Thursday, November 11, 2004

 

They can't handle the truth!

Some ABC affiliates are refusing to air tonight's rerun of Saving Private Ryan because (they say) they're afraid the FCC will fine them because of the violence and adult language in Steven Spielberg's 1997 World War II movie. ABC has aired the movie twice, but that was, of course, before CBS suffered Janet Jackson's "wardrobe malfunction" at the Super Bowl this year, and radio stations airing Howard Stern were fined hundreds of thousands of dollars.
"It would clearly have been our preference to run the movie. We think it’s a patriotic, artistic tribute to our fighting forces,” Ray Cole, president of Citadel Communications, told AP Radio. The company owns three ABC affiliates in the Midwest. “We regret that the FCC, given its current timidity in dealing in this area, would not grant an advance waiver, which would have allowed stations like ours to run it without any question or any concern,” Cole said.

Other stations choosing to replace the movie with other programming are located in Atlanta, Dallas, Honolulu, New Orleans, Milwaukee, Phoenix, Orlando, Fla., and Charlotte, N.C. They are owned by a variety of companies, including Cox Television, Tribune Broadcasting Corp., Hearst-Argyle Television Inc., Belo Corp. and Sinclair Broadcast Group.
Does anyone see the stupidity in all this? Yes, Saving Private Ryan is extremely violent - war is hell, after all - and hard to watch. The ending is almost unbearable because of the tension and destructiveness.
n a statement on WSB-TV’s Web site, the Atlanta station’s vice president and general manager, Greg Stone, cited a March ruling in which the FCC said an expletive uttered by rock star Bono during NBC’s live airing of the 2003 Golden Globe Awards was both indecent and profane.

The agency made it clear then that virtually any use of the F-word — which is used repeatedly in Saving Private Ryan — was inappropriate for over-the-air radio and television. The Bono case “reversed years of prior policy that the context of language matters,” Stone said. He added that broadcasters could not get any clarification from the FCC on whether the movie violates the standard.

ABC, which broadcast the film uncut in 2001 and 2002, issued a statement saying it is proud to broadcast it again. The network’s contract with director Spielberg stipulates that the film cannot be edited. “As in the past, this broadcast will contain appropriate and clear advisories and parental guidelines,” the statement said. The network has about 225 affiliates. Several stations said ABC had rejected their requests to air the movie after 10 p.m.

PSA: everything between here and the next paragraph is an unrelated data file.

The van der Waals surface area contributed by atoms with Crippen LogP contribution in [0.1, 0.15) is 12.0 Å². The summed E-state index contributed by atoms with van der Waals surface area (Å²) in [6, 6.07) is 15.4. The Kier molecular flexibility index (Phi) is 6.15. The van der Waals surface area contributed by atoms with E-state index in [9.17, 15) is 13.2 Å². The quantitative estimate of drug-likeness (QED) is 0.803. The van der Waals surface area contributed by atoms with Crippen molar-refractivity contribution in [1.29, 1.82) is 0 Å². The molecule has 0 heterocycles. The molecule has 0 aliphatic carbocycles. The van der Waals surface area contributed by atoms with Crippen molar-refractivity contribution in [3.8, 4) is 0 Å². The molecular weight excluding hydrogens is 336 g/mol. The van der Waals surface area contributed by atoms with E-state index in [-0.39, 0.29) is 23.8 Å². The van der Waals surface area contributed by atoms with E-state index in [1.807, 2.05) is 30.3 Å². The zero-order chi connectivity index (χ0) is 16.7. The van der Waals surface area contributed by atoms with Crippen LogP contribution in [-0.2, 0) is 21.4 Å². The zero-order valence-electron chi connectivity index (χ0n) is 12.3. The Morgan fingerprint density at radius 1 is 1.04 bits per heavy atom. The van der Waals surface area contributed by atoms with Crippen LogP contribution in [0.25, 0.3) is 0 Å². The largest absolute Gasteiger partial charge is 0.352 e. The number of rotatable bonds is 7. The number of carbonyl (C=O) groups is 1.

An FCC spokeswoman said Wednesday that the agency does not monitor television broadcasts, but responds to complaints. The agency received a complaint after the 2001 broadcast of “Saving Private Ryan,” but it was denied, she said.

WSOC-TV of Charlotte said it received complaints about language in the movie when it aired in 2001 and 2002.
It's absurd that any TV station would have to think like this, but that's the world we live in, where you can show the most absurd nonsense without problem, but try to air a serious movie that realistically depicts the unbelievable and unendurable horror of war and you have to worry about the Republican fuckheads on the FCC.

Janet Jackson didn't even actually show her tit, you know - you couldn't see her nipple - but that didn't matter. The right-wing bluenose majority on the FCC saw a chance to scare the shit out of American broadcasters and rein in their bothersome independence, and they took it. And the corporations that own more and more of our media caved rather than fight - mainly because most of them are already in bed with the fucking Republicans and thus had no desire to have it out with their allies over something as inconsequential as the First Amendment. Now, the people in the trenches - the station managers and programming bosses - are on their own, having to deal with this disgusting new regulatory environment bereft of support from the people with the power.

Saving Private Ryan is a brilliant movie. If seen by enough of the right people, it might actually bring home a tiny bit of the unimaginable horror that is now going on in Fallujah. Another reason not to let the American people see it.
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